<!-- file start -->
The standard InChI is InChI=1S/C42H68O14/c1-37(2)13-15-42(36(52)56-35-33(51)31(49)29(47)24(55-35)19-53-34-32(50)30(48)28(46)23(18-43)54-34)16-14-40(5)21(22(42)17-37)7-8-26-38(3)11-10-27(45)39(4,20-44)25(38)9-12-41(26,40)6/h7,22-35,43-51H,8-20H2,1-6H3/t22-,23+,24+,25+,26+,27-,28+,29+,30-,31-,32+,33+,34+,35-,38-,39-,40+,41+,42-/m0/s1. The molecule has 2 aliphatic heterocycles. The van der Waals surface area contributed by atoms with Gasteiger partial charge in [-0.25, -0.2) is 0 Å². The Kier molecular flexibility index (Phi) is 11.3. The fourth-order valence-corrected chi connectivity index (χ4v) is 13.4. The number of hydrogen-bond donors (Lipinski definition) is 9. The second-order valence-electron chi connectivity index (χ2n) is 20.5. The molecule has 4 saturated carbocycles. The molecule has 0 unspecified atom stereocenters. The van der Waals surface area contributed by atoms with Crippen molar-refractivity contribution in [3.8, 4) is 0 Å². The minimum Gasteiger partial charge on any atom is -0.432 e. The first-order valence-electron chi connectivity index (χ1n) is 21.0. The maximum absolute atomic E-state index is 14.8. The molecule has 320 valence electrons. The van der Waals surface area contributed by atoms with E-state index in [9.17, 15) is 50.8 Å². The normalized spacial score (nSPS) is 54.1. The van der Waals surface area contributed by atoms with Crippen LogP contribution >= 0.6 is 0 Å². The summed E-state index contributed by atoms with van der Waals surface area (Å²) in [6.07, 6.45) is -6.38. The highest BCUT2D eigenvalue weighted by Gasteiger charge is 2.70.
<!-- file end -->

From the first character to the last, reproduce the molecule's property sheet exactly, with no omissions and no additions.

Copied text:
The standard InChI is InChI=1S/C42H68O14/c1-37(2)13-15-42(36(52)56-35-33(51)31(49)29(47)24(55-35)19-53-34-32(50)30(48)28(46)23(18-43)54-34)16-14-40(5)21(22(42)17-37)7-8-26-38(3)11-10-27(45)39(4,20-44)25(38)9-12-41(26,40)6/h7,22-35,43-51H,8-20H2,1-6H3/t22-,23+,24+,25+,26+,27-,28+,29+,30-,31-,32+,33+,34+,35-,38-,39-,40+,41+,42-/m0/s1. The molecule has 2 aliphatic heterocycles. The van der Waals surface area contributed by atoms with Gasteiger partial charge in [-0.25, -0.2) is 0 Å². The Kier molecular flexibility index (Phi) is 11.3. The fourth-order valence-corrected chi connectivity index (χ4v) is 13.4. The number of hydrogen-bond donors (Lipinski definition) is 9. The second-order valence-electron chi connectivity index (χ2n) is 20.5. The molecule has 4 saturated carbocycles. The molecule has 0 unspecified atom stereocenters. The van der Waals surface area contributed by atoms with Crippen molar-refractivity contribution in [3.8, 4) is 0 Å². The minimum Gasteiger partial charge on any atom is -0.432 e. The first-order valence-electron chi connectivity index (χ1n) is 21.0. The maximum absolute atomic E-state index is 14.8. The molecule has 320 valence electrons. The van der Waals surface area contributed by atoms with E-state index in [9.17, 15) is 50.8 Å². The normalized spacial score (nSPS) is 54.1. The van der Waals surface area contributed by atoms with Crippen LogP contribution >= 0.6 is 0 Å². The summed E-state index contributed by atoms with van der Waals surface area (Å²) in [6.07, 6.45) is -6.38. The highest BCUT2D eigenvalue weighted by Gasteiger charge is 2.70.